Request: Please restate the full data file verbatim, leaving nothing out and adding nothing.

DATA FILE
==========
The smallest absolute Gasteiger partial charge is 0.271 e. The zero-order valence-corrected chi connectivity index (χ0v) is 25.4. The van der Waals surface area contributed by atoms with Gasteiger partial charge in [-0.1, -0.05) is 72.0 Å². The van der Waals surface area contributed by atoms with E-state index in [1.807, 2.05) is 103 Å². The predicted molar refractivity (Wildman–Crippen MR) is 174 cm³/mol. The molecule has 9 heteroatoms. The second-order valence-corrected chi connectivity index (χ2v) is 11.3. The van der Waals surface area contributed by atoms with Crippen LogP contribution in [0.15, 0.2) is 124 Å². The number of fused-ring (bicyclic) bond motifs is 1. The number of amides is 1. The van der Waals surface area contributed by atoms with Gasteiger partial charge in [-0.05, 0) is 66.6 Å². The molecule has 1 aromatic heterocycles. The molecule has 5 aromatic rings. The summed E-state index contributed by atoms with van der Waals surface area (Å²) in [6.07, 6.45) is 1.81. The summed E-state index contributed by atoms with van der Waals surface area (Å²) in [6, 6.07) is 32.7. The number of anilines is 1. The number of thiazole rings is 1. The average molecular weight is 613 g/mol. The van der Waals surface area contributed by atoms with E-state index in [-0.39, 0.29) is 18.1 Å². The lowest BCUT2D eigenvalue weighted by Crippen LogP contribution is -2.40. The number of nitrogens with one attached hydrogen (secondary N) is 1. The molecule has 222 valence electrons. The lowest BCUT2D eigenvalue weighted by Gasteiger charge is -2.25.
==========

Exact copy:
The smallest absolute Gasteiger partial charge is 0.271 e. The zero-order valence-corrected chi connectivity index (χ0v) is 25.4. The van der Waals surface area contributed by atoms with Gasteiger partial charge in [-0.1, -0.05) is 72.0 Å². The van der Waals surface area contributed by atoms with E-state index in [1.807, 2.05) is 103 Å². The predicted molar refractivity (Wildman–Crippen MR) is 174 cm³/mol. The molecule has 9 heteroatoms. The second-order valence-corrected chi connectivity index (χ2v) is 11.3. The van der Waals surface area contributed by atoms with Crippen LogP contribution in [0.15, 0.2) is 124 Å². The number of fused-ring (bicyclic) bond motifs is 1. The number of amides is 1. The van der Waals surface area contributed by atoms with Gasteiger partial charge in [-0.05, 0) is 66.6 Å². The molecule has 1 aromatic heterocycles. The molecule has 5 aromatic rings. The summed E-state index contributed by atoms with van der Waals surface area (Å²) in [6.07, 6.45) is 1.81. The summed E-state index contributed by atoms with van der Waals surface area (Å²) in [6, 6.07) is 32.7. The number of anilines is 1. The number of thiazole rings is 1. The average molecular weight is 613 g/mol. The van der Waals surface area contributed by atoms with E-state index in [-0.39, 0.29) is 18.1 Å². The lowest BCUT2D eigenvalue weighted by Crippen LogP contribution is -2.40. The number of nitrogens with one attached hydrogen (secondary N) is 1. The molecule has 222 valence electrons. The lowest BCUT2D eigenvalue weighted by Gasteiger charge is -2.25.